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[Treatment] PAP effects on the heart
#1
I know there are positive cardiac benefits associated with treating sleep apnea with PAP.

PAP pressures are measured in cm-H2O; and 1 cm-H2O = 0.73mm-Hg.
So, are we not increasing the pressure that the right ventricle must work against; and increasing the filling pressure into the left atrium?

If the above is true, have there been any studies on how this impacts cardiac health?
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#2
I don't see any way that the air pressure can reach the heart. There is no direct pathway from either the windpipe or the esophagus to the heart. The pressure may affect the lungs and can certainly affect the stomach (i.e., aerophagia), but I don't see how the pressure can affect the heart.
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#3
Considering average blood pressure is 120/80 mmHg, even if it were to transmit directly to the blood pressure a 0.73 mmHg per cmH20 still falls within normal blood pressure variation during the day (at 20 cmH2O it only amounts to ~14 mmHg).

Perhaps if you're already borderline hypertensive (high blood pressure), it could be an issue, but I think the cardiac benefits of CPAP far outweigh what minor impacts PAP induced pressure could have on blood pressure.
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#4
The heart probably does have to pump a bit harder and increase pressure to deal with the increased pressure in the lungs. I suspect it's pretty insignificant vs. the damage done by untreated apnea.

There was a study that claimed that hypoxia associated with untreated sleep apnea increases the vascularization of the heart which gives some benefit sometime when a blood vessel in the heart gets blocked. Treating the apnea with CPAP actually does reduce this effect. I believe the overall benefit to the heart far outweighs this risk, because apnea tends to increase blood pressure and stress.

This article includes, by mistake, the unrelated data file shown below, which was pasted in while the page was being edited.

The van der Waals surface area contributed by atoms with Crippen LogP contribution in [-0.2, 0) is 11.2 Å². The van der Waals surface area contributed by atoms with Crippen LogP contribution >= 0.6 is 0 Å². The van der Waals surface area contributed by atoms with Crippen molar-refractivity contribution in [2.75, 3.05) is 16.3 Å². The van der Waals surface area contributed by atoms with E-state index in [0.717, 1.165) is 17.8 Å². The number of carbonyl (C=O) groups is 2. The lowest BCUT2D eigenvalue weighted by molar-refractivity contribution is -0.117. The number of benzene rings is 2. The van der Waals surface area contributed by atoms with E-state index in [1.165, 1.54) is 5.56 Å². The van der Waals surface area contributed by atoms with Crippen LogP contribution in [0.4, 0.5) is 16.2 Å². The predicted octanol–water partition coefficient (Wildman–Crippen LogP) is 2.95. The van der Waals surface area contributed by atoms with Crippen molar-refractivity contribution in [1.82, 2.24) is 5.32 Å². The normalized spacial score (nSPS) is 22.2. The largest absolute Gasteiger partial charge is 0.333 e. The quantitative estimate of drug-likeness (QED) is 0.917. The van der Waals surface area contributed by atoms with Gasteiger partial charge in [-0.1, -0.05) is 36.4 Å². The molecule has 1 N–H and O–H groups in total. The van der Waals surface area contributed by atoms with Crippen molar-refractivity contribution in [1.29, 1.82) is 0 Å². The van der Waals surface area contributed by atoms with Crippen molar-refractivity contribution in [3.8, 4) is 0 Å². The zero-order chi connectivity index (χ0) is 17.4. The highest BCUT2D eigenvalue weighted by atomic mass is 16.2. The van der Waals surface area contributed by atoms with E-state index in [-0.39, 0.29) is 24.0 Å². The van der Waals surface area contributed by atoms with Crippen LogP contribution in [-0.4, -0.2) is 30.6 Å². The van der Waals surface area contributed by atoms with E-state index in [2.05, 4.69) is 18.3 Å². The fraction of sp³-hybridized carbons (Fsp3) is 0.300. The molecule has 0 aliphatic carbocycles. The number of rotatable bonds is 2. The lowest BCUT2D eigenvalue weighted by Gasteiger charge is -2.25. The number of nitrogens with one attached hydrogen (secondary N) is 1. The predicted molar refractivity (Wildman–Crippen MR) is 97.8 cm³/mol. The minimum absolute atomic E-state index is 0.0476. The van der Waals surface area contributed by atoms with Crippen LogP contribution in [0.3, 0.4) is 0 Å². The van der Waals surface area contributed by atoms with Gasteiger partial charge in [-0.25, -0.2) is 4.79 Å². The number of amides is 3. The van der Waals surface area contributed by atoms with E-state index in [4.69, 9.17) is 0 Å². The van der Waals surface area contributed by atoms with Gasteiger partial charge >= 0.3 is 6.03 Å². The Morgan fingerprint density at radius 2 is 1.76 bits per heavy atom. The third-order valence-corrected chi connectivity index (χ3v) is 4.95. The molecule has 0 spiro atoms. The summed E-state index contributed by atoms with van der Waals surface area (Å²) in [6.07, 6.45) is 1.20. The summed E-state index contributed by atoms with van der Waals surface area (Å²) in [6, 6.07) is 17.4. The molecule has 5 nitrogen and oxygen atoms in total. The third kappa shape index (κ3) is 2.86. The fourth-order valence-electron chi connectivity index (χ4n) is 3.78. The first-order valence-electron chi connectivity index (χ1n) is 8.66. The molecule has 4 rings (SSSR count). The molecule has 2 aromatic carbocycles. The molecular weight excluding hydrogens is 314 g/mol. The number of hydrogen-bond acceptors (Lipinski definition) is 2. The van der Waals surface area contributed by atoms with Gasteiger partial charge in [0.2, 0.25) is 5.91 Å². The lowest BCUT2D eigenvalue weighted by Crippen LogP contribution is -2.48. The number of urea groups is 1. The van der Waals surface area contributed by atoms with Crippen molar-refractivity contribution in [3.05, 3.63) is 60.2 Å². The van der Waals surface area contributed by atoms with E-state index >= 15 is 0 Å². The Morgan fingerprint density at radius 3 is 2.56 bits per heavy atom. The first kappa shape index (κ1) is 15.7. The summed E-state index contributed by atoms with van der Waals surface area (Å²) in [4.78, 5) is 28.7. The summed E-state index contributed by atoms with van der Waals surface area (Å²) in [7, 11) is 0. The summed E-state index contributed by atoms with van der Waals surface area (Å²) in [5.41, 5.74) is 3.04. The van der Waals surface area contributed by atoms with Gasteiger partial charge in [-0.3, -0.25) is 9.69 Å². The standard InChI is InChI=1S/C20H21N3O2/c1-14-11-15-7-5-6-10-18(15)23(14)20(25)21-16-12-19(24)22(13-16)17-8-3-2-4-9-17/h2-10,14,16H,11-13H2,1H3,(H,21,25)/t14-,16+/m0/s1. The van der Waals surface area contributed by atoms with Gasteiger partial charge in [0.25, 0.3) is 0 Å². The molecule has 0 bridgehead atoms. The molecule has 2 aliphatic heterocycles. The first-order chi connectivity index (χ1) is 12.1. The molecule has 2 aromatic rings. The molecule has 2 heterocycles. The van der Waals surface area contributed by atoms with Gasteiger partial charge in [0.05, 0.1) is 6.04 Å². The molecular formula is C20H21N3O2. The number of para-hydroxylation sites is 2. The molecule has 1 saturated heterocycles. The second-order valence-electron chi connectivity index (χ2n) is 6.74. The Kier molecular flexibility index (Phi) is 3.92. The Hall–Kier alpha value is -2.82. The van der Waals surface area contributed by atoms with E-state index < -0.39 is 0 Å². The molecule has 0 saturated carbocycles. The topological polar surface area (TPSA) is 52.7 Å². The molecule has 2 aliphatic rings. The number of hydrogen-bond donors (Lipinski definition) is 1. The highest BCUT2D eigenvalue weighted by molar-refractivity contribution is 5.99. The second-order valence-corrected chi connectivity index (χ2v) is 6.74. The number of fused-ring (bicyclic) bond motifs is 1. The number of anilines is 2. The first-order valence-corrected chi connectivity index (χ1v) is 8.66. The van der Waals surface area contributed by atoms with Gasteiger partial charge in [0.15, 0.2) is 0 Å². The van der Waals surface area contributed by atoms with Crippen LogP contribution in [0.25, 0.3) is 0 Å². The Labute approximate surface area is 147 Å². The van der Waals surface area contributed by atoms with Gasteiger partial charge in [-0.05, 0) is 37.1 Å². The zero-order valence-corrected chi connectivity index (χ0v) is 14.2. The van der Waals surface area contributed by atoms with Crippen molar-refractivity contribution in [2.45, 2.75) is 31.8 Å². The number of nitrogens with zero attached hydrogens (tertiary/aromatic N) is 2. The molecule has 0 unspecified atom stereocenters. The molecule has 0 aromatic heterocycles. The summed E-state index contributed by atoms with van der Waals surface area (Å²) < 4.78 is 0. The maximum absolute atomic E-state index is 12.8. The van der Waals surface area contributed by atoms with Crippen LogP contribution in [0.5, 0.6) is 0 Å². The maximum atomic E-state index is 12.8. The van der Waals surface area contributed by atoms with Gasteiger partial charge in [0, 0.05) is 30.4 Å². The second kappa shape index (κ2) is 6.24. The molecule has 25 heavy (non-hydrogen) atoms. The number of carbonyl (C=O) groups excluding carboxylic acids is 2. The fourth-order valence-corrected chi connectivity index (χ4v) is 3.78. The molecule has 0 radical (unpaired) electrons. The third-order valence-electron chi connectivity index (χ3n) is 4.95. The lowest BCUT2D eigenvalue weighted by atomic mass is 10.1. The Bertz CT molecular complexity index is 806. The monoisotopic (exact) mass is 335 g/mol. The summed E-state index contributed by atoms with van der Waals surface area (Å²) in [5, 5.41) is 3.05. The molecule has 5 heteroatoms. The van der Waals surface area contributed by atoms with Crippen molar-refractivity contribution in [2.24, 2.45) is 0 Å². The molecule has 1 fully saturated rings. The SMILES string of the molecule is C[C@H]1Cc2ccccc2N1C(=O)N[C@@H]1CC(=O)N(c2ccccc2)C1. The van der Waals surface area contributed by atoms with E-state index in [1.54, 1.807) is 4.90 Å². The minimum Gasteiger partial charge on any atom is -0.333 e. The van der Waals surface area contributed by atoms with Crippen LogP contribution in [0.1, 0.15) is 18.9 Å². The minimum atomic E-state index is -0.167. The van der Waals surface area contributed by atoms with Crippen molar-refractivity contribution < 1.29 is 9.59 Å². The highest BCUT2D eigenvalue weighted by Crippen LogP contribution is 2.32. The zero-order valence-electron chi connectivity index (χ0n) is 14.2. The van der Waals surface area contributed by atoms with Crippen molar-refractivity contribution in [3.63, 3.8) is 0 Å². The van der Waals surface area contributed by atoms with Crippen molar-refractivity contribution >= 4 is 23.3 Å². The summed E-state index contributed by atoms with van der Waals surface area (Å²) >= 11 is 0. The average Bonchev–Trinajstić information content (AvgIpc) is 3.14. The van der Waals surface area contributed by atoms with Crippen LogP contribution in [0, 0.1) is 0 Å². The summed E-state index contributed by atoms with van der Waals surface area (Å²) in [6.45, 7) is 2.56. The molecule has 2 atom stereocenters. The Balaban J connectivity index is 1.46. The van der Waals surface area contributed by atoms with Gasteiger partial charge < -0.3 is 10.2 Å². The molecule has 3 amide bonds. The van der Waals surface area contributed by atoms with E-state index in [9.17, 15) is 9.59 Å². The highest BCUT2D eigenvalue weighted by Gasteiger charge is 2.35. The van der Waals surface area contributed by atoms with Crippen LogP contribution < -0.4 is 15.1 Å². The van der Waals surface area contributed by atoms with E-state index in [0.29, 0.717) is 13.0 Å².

Get the free SleepyHead software here.
Useful links.
Click here for information on the main alternative to CPAP.
If it's midnight and a DME tells you it's dark outside, go and check it yourself.
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#5
My doctor told me that my heart was working harder during periods of apnoea sleep than it was when I was just seated or lying down awake and rested. He said the strain on the heart during the periods of apnoea was quite deadly and in the old days, before apnoea was really studied and treated with machines, many a middle-aged and older person died in their sleep due to a prolonged apnoea episode. They were the folks we used to say "died the best way"...or..."they went peacefully in their sleep". Well NO THANKS! I prefer breathing! Smile My doctor said that if anything my heart health would improve once I was on a machine and took some dietary precautions as well.

I wouldn't worry about machine pressure hurting you heart. As someone pointed out...air pressure in the lungs cannot leach through to the heart.
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#6
Makes sense, Stroppy. High blood pressure is a key symptom of untreated sleep apnea.
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#7
See the following link for a list of cardiac problems associated with untreated sleep apnea. Some of these associations have shown to be causal in nature (for some of them, the causal link has not been established): http://www.medscape.com/viewarticle/721684
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#8
(08-07-2014, 09:09 AM)NickDanger Wrote: Makes sense, Stroppy. High blood pressure is a key symptom of untreated sleep apnea.

I was diagnosed with severe sleep apnoea and I am overweight and any time the doc took my blood pressure pre-apnoea diagnosis it was always normal so for me my blood pressure was not indicative of apnoea.

The doc also explained to me that an apnoea episode triggers the release of adrenalin in the blood stream.
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